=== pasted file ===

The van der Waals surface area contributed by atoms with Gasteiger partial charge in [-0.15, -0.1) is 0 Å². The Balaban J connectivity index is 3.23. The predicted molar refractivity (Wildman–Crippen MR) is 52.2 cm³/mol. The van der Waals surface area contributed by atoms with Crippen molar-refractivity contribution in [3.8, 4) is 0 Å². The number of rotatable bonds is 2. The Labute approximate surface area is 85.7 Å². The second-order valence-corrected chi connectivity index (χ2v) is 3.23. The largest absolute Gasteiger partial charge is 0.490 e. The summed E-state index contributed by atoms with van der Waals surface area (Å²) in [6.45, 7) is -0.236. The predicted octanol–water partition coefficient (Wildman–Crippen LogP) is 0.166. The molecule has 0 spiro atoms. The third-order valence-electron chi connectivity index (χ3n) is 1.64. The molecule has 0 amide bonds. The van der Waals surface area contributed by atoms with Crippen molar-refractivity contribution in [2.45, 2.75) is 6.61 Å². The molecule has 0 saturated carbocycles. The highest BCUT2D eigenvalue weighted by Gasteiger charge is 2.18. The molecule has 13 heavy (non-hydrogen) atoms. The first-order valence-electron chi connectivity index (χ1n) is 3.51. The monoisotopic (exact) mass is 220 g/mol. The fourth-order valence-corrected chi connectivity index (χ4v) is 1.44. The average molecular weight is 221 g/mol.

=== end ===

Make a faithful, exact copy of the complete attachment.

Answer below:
The van der Waals surface area contributed by atoms with Gasteiger partial charge in [-0.15, -0.1) is 0 Å². The Balaban J connectivity index is 3.23. The predicted molar refractivity (Wildman–Crippen MR) is 52.2 cm³/mol. The van der Waals surface area contributed by atoms with Crippen molar-refractivity contribution in [3.8, 4) is 0 Å². The number of rotatable bonds is 2. The Labute approximate surface area is 85.7 Å². The second-order valence-corrected chi connectivity index (χ2v) is 3.23. The largest absolute Gasteiger partial charge is 0.490 e. The summed E-state index contributed by atoms with van der Waals surface area (Å²) in [6.45, 7) is -0.236. The predicted octanol–water partition coefficient (Wildman–Crippen LogP) is 0.166. The molecule has 0 spiro atoms. The third-order valence-electron chi connectivity index (χ3n) is 1.64. The molecule has 0 amide bonds. The van der Waals surface area contributed by atoms with Crippen molar-refractivity contribution in [2.45, 2.75) is 6.61 Å². The molecule has 0 saturated carbocycles. The highest BCUT2D eigenvalue weighted by Gasteiger charge is 2.18. The molecule has 13 heavy (non-hydrogen) atoms. The first-order valence-electron chi connectivity index (χ1n) is 3.51. The monoisotopic (exact) mass is 220 g/mol. The fourth-order valence-corrected chi connectivity index (χ4v) is 1.44. The average molecular weight is 221 g/mol.